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On the day of the family party Aunt Glegg was the first to arrive, and she was followed not long afterwards by Aunt Pullet and her husband.
Maggie and Tom, on their part, thought their Aunt Pullet tolerable, because she was not their Aunt Glegg. Tom always declined to go more than once during his holidays to see either of them. Both his uncles tipped him that once, of course; but at his Aunt Pullet's there were a great many toads to pelt in the cellar-area, so that he preferred the visit to her. Maggie disliked the toads, and dreamed of them horribly; but she liked her Uncle Pullet's musical snuff-box.
When Maggie and Tom came in from the garden with their father and their Uncle Glegg, they found that Aunt Deane and Cousin Lucy had also arrived. Maggie had thrown her bonnet off very carelessly, and coming in with her hair rough as well as out of curl, rushed at once to Lucy, who was standing by her mother's knee.
Lucy put up the neatest little rosebud mouth to be kissed. Everything about her was neat—her little round neck with the row of coral beads; her little straight nose, not at all snubby; her little clear eyebrows, rather darker than her curls to match her hazel eyes, which looked up with shy pleasure at Maggie, taller by the head, though scarcely a year older.
"O Lucy," burst out Maggie, after kissing her, "you'll stay with Tom and me, won't you?—Oh, kiss her, Tom."
Tom, too, had come up to Lucy, but he was not going to kiss her—no; he came up to her with Maggie because it seemed easier, on the whole, than saying, "How do you do?" to all those aunts and uncles.
"Heyday!" said Aunt Glegg loudly. "Do little boys and gells come into a room without taking notice o' their uncles and aunts? That wasn't the way when I was a little gell."
"Go and speak to your aunts and uncles, my dears," said Mrs. Tulliver. She wanted also to whisper to Maggie a command to go and have her hair brushed.
"Well, and how do you do? And I hope you're good children—are you?" said Aunt Glegg, in the same loud way, as she took their hands, hurting them with her large rings, and kissing their cheeks, much against their desire. "Look up, Tom, look up. Boys as go to boarding-schools should hold their heads up. Look at me now." Tom would not do so, and tried to draw his hand away. "Put your hair behind your ears, Maggie, and keep your frock on your shoulder."
Aunt Glegg always spoke to them in this loud way, as if she thought them quite deaf, or perhaps rather silly.
"Well, my dears," said Aunt Pullet sadly, "you grow wonderful fast.—I doubt they'll outgrow their strength," she added, looking over their heads at their mother. "I think the gell has too much hair. I'd have it thinned and cut shorter, sister, if I was you. It isn't good for her health. It's that as makes her skin so brown, I shouldn't wonder.—Don't you think so, Sister Deane?"
"I can't say, I'm sure, sister," said Mrs. Deane.
"No, no," said Mr. Tulliver, "the child's healthy enough—there's nothing ails her. There's red wheat as well as white, for that matter, and some like the dark grain best. But it 'ud be as well if Bessy 'ud have the child's hair cut, so as it 'ud lie smooth."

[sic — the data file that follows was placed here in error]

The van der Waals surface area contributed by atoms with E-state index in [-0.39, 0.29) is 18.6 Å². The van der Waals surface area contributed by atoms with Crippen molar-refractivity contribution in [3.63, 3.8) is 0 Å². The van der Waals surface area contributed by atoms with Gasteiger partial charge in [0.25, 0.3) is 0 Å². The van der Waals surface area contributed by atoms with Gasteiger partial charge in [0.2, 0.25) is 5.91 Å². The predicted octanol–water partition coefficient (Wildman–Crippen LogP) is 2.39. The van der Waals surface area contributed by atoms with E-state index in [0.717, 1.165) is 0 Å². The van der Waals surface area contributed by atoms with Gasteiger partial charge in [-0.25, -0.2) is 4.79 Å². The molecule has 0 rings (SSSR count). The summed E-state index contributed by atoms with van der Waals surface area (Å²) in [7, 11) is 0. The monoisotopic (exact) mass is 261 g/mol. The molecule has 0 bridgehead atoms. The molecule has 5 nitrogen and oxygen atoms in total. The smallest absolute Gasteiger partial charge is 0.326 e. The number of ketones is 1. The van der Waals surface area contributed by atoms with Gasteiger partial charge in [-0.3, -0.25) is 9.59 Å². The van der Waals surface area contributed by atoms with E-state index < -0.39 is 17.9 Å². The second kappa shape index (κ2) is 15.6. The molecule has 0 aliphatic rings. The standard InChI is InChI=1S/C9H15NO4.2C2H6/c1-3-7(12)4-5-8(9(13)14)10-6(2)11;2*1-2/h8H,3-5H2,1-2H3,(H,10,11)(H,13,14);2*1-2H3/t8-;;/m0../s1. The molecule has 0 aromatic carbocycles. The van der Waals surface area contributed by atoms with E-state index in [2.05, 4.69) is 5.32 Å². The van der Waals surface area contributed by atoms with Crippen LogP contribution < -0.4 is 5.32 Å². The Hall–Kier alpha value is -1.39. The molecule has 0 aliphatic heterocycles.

Maggie now wished to learn from her Aunt Deane whether she would leave Lucy behind to stay at the mill. Aunt Deane would hardly ever let Lucy come to see them, to Maggie's great regret.
"You wouldn't like to stay behind without mother, should you, Lucy?" she said to her little daughter.
"Yes, please, mother," said Lucy timidly, blushing very pink all over her little neck.
"Well done, Lucy!—Let her stay, Mrs. Deane, let her stay," said Mr. Deane, a large man, who held a silver snuff-box very tightly in his hand, and now and then exchanged a pinch with Mr. Tulliver.
"Maggie," said Mrs. Tulliver, beckoning Maggie to her, and whispering in her ear, as soon as this point of Lucy's staying was settled, "go and get your hair brushed—do, for shame. I told you not to come in without going to Martha first; you know I did."
"Tom, come out with me," whispered Maggie, pulling his sleeve as she passed him; and Tom followed willingly enough.
"Come upstairs with me, Tom," she whispered, when they were outside the door. "There's something I want to do before dinner."
"There's no time to play at anything before dinner," said Tom.
"Oh yes, there is time for this. Do come, Tom."
Tom followed Maggie upstairs into her mother's room, and saw her go at once to a drawer, from which she took a large pair of scissors.
"What are they for, Maggie?" said Tom.
Maggie answered by seizing her front locks and cutting them straight across the middle of her forehead.
"Oh, my buttons, Maggie, you'll catch it!" exclaimed Tom; "you'd better not cut any more off."
Snip went the great scissors again while Tom was speaking; and he couldn't help feeling it was rather good fun—Maggie would look so queer.
"Here, Tom, cut it behind for me," said Maggie, much excited.
"You'll catch it, you know," said Tom as he took the scissors.
"Never mind; make haste!" said Maggie, giving a little stamp with her foot. Her cheeks were quite flushed.
One delicious grinding snip, and then another and another. The hinder locks fell heavily on the floor, and soon Maggie stood cropped in a jagged, uneven manner.
"O Maggie!" said Tom, jumping round her, and slapping his knees as he laughed—"oh, my buttons, what a queer thing you look! Look at yourself in the glass."